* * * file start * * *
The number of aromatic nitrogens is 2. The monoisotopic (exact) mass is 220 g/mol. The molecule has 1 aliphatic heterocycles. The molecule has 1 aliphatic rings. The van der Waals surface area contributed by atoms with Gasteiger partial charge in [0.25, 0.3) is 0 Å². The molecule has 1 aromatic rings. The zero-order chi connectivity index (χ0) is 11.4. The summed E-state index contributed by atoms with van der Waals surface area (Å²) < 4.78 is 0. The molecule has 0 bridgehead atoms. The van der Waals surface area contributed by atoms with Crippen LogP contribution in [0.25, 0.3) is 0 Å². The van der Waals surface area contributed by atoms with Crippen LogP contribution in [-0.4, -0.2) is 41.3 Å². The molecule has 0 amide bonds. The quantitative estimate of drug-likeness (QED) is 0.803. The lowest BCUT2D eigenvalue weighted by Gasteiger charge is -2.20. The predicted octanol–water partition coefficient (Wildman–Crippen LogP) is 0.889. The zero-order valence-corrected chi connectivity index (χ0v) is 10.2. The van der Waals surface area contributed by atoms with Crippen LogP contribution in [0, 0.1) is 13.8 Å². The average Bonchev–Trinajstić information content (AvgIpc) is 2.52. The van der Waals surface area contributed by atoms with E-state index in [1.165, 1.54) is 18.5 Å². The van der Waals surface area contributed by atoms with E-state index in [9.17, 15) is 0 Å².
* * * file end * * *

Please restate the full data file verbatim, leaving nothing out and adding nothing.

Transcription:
The number of aromatic nitrogens is 2. The monoisotopic (exact) mass is 220 g/mol. The molecule has 1 aliphatic heterocycles. The molecule has 1 aliphatic rings. The van der Waals surface area contributed by atoms with Gasteiger partial charge in [0.25, 0.3) is 0 Å². The molecule has 1 aromatic rings. The zero-order chi connectivity index (χ0) is 11.4. The summed E-state index contributed by atoms with van der Waals surface area (Å²) < 4.78 is 0. The molecule has 0 bridgehead atoms. The van der Waals surface area contributed by atoms with Crippen LogP contribution in [0.25, 0.3) is 0 Å². The van der Waals surface area contributed by atoms with Crippen LogP contribution in [-0.4, -0.2) is 41.3 Å². The molecule has 0 amide bonds. The quantitative estimate of drug-likeness (QED) is 0.803. The lowest BCUT2D eigenvalue weighted by Gasteiger charge is -2.20. The predicted octanol–water partition coefficient (Wildman–Crippen LogP) is 0.889. The zero-order valence-corrected chi connectivity index (χ0v) is 10.2. The van der Waals surface area contributed by atoms with Crippen LogP contribution in [0, 0.1) is 13.8 Å². The average Bonchev–Trinajstić information content (AvgIpc) is 2.52. The van der Waals surface area contributed by atoms with E-state index in [1.165, 1.54) is 18.5 Å². The van der Waals surface area contributed by atoms with E-state index in [9.17, 15) is 0 Å².